An artist paints a picture or photographs - and he`s already thinking to whom he can sell it and for how much. The problem of a sincere statement exists for every artist. And I have found its solution because I preserve the authorship of the people who make sincere things. They create while paying no mind to aesthetics or quality; their things exist in an everyday environment and are not perceived as works of art. I discover them, bring them to the gallery, turn a certain creative act into an act of art. Someone else`s creativity; my art.
The purpose of these things is a utilitarian, domestic one. Functionality lies in the field of design, whereas home-made things are in principle anti-design. They are not made for decoration, which is also typical of art. For its maker, a handcrafted thing is, on the one hand, a solution of a domestic problem; on the other, it`s creativity, but he does not understand that.
It is enough to deprive an object of its functionality, and it will become an art-object. But I affirm the opposite - if you do not deprive it of functionality, then it does not cease to be art; on the contrary, it becomes art. One has to shift one`s outlook on things rather than make them useless.
I am currently interested in things which had not become subjects of their makers` reflexivity, aesthetically in particular. When a person starts pondering aesthetics, his sense of immediacy gets clouded by the ideas of what ought to be, and purity disappears.
As it turns out, these sorts of things are not just something people do in Russia, India, or China, but all over the world. This had brought me to the theme of man`s lack of creative self-realization in the contemporary world. All societies are arranged in such a way that only a few can fully open up the creative potential of their professions. A person works in a factory or at a construction site and then afterwards, for some reason, writes poetry or music, sculpts something or dances. Those who create self-made things possess a particular tactility - they feel the world through their hands.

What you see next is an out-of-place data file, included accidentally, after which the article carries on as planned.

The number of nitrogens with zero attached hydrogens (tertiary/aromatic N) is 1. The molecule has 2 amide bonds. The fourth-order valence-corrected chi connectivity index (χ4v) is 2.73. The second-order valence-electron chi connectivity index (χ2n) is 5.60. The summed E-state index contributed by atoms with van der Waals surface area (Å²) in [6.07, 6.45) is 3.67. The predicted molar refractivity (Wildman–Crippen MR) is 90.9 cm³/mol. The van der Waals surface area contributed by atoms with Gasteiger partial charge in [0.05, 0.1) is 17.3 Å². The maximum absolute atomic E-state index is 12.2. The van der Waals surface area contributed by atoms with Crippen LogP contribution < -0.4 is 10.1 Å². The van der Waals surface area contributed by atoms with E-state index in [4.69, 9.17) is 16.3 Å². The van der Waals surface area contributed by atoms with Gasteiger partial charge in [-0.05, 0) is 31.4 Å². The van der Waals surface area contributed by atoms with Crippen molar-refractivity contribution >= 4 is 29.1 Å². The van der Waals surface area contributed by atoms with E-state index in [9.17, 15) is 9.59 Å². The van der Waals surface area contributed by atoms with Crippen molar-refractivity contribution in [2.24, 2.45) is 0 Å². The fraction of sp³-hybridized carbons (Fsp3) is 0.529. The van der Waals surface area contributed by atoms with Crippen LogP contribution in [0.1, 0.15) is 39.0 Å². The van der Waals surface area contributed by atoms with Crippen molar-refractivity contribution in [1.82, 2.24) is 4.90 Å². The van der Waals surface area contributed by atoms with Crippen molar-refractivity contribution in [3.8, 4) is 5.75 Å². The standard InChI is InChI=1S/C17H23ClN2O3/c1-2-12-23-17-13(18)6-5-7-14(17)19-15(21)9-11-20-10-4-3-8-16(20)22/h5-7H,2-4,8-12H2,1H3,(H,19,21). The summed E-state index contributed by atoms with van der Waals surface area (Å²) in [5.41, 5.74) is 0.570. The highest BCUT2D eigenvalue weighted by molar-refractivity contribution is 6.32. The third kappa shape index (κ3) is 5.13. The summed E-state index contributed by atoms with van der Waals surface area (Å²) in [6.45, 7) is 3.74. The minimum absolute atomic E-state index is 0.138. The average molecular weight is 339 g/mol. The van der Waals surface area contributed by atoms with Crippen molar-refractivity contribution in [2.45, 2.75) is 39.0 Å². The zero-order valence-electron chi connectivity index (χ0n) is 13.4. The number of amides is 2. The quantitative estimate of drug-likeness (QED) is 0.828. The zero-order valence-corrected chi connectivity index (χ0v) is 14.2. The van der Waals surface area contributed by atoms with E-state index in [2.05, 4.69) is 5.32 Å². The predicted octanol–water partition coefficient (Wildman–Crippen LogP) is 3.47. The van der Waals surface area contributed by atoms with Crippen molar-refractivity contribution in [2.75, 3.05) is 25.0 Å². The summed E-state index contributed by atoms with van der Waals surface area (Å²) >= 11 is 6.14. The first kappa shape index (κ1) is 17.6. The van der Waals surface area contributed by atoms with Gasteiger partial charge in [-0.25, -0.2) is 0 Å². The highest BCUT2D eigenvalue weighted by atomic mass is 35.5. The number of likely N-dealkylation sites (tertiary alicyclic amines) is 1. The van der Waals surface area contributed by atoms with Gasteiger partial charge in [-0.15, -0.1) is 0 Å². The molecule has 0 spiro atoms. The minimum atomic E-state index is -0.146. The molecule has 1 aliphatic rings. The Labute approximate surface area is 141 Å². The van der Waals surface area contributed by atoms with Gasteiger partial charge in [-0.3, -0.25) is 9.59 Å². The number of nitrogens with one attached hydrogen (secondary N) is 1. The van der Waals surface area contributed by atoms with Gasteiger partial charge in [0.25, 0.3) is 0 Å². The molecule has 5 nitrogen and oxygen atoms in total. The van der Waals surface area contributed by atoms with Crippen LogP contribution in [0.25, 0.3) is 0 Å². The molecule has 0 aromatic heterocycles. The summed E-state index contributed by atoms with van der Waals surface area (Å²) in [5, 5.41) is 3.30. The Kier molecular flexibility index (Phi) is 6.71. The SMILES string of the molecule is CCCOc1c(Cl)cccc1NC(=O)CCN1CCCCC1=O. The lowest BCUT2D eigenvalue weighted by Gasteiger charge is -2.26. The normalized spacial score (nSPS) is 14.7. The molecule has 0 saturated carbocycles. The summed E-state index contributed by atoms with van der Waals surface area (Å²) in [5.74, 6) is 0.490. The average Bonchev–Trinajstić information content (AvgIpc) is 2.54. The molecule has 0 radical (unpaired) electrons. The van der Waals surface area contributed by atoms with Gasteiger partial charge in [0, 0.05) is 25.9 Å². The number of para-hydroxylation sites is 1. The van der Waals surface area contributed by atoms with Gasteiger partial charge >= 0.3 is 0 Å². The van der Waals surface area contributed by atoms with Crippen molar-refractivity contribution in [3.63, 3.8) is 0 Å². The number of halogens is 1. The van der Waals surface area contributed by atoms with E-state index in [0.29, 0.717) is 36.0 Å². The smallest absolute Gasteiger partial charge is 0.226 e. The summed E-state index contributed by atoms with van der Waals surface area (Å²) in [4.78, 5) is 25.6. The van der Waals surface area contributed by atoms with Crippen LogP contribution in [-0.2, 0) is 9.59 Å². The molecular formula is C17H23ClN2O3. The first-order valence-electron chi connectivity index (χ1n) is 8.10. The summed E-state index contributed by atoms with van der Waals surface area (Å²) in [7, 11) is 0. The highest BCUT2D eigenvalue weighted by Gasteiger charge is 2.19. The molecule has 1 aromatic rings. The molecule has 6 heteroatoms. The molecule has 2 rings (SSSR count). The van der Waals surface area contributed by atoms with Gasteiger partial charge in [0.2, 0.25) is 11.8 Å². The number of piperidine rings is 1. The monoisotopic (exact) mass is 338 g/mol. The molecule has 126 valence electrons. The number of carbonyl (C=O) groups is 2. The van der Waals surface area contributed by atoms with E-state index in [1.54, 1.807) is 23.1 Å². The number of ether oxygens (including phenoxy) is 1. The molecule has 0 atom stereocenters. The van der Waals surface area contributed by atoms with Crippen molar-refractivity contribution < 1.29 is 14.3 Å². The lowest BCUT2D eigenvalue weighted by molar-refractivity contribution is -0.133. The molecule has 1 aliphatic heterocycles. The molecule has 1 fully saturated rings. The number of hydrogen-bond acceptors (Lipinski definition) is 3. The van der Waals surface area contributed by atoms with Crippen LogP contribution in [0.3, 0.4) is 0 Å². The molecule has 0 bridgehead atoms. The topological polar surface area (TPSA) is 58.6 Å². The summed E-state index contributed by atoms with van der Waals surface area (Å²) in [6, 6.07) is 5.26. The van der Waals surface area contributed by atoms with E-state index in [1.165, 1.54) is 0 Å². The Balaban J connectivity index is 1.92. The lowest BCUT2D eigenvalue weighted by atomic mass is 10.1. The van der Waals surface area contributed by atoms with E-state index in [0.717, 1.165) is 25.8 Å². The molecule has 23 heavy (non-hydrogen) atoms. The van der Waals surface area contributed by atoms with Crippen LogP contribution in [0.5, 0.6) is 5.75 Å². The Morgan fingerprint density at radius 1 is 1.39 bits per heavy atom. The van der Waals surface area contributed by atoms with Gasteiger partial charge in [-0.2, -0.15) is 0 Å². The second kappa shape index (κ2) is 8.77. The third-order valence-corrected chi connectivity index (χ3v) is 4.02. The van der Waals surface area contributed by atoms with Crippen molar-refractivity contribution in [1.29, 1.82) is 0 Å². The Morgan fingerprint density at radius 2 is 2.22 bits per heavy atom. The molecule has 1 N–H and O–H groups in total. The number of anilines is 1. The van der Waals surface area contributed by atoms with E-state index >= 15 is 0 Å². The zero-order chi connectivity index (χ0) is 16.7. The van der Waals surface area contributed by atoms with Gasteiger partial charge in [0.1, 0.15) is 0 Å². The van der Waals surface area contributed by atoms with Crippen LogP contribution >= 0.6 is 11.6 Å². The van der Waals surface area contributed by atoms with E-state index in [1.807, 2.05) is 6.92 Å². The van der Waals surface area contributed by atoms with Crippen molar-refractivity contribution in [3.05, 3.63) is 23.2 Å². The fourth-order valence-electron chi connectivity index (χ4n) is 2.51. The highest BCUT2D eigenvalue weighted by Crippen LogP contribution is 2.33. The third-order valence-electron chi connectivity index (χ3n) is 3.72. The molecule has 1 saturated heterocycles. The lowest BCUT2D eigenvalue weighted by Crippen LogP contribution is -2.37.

Self-made things are a unique part of material culture, which does not exist officially since the creation of the things was not sanctioned. These DIYs have preserved the aura of their creation; they amaze us with their impossible honesty in a pop culture epoch. No one has heard of material folklore, but it is here - in these objects. I have collected hundreds of them in different countries. I have recorded interviews with many of the makers, finding out all of the details of the thing`s coming into the world.
Self-made things exist in a broad spectrum - from the mysterious to the very easily understood. Their variety delights in me. I would not want to narrow this field. Their being presented to the public takes them out of the captivity of the everyday into the field of art. Now these things exist as an electronic archive.
If I do not find them, they quickly die.
Vladimir Arkhipov collects home-made everyday things and perceives folk material culture as an inspirational living process. He has turned the collecting of DIYs into an interdisciplinary research activity; he has made his collection archive an Internet resource. He shows us a thing with a biography, adds to it video, audio, and an urgent need of a person for his object.
He explores a heretofore unseen area of marginal social practice as a wild forest, uprooting it for the new plow-land of art; he expands the horizon of the artistic. Arkhipov transfers the home-made thing from underneath the crumbling margins of modernity into the spotlight of aesthetic relevance. His project is poignantly human and national. He turns a shovel made of a crutch or a road-sign, inimitable as life itself, into art. In this bold transfer, art reveals itself in an aura of compassion, honesty and banal usefulness. These are forgotten sensations.
Arkhipov feels an object as a need and as creativity - both of these incompatible dimensions embrace one another in hand-craft. His found objects return us to art, and art - to its original state, when things were not consumed but created, when they lived together with people. "I am making a museum," Arkhipov says, "and why would an artist want a museum without his own works?" He has created a Noah`s ark for the last things of a world that has been flooded by the ocean of cold, uniform goods.
more information about artist